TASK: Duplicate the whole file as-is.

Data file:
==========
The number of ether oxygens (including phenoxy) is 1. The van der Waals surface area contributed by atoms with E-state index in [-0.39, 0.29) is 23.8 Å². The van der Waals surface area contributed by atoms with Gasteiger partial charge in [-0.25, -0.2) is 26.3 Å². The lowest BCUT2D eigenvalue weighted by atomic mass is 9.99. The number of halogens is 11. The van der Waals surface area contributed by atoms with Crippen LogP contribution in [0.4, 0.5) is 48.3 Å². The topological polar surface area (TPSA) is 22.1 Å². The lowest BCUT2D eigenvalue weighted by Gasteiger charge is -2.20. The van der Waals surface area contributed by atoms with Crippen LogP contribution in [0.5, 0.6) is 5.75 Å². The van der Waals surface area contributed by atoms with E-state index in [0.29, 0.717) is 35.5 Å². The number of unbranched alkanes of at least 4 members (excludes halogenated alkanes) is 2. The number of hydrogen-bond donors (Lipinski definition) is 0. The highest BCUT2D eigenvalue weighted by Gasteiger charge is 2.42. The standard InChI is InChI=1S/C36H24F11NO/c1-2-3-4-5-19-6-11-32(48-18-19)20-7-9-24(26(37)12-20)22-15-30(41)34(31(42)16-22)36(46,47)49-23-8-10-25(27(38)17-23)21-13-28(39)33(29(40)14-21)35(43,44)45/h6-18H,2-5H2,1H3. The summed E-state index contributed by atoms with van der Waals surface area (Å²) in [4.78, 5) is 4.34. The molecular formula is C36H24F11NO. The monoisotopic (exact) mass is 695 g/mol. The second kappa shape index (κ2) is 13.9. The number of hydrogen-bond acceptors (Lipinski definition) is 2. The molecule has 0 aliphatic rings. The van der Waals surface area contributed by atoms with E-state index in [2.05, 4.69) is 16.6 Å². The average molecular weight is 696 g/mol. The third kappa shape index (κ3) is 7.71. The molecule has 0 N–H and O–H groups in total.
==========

The number of ether oxygens (including phenoxy) is 1. The van der Waals surface area contributed by atoms with E-state index in [-0.39, 0.29) is 23.8 Å². The van der Waals surface area contributed by atoms with Gasteiger partial charge in [-0.25, -0.2) is 26.3 Å². The lowest BCUT2D eigenvalue weighted by atomic mass is 9.99. The number of halogens is 11. The van der Waals surface area contributed by atoms with Crippen LogP contribution in [0.4, 0.5) is 48.3 Å². The topological polar surface area (TPSA) is 22.1 Å². The lowest BCUT2D eigenvalue weighted by Gasteiger charge is -2.20. The van der Waals surface area contributed by atoms with Crippen LogP contribution in [0.5, 0.6) is 5.75 Å². The van der Waals surface area contributed by atoms with E-state index in [0.29, 0.717) is 35.5 Å². The number of unbranched alkanes of at least 4 members (excludes halogenated alkanes) is 2. The number of hydrogen-bond donors (Lipinski definition) is 0. The highest BCUT2D eigenvalue weighted by Gasteiger charge is 2.42. The standard InChI is InChI=1S/C36H24F11NO/c1-2-3-4-5-19-6-11-32(48-18-19)20-7-9-24(26(37)12-20)22-15-30(41)34(31(42)16-22)36(46,47)49-23-8-10-25(27(38)17-23)21-13-28(39)33(29(40)14-21)35(43,44)45/h6-18H,2-5H2,1H3. The summed E-state index contributed by atoms with van der Waals surface area (Å²) in [4.78, 5) is 4.34. The molecular formula is C36H24F11NO. The monoisotopic (exact) mass is 695 g/mol. The second kappa shape index (κ2) is 13.9. The number of hydrogen-bond acceptors (Lipinski definition) is 2. The molecule has 0 aliphatic rings. The van der Waals surface area contributed by atoms with E-state index in [2.05, 4.69) is 16.6 Å². The average molecular weight is 696 g/mol. The third kappa shape index (κ3) is 7.71. The molecule has 0 N–H and O–H groups in total.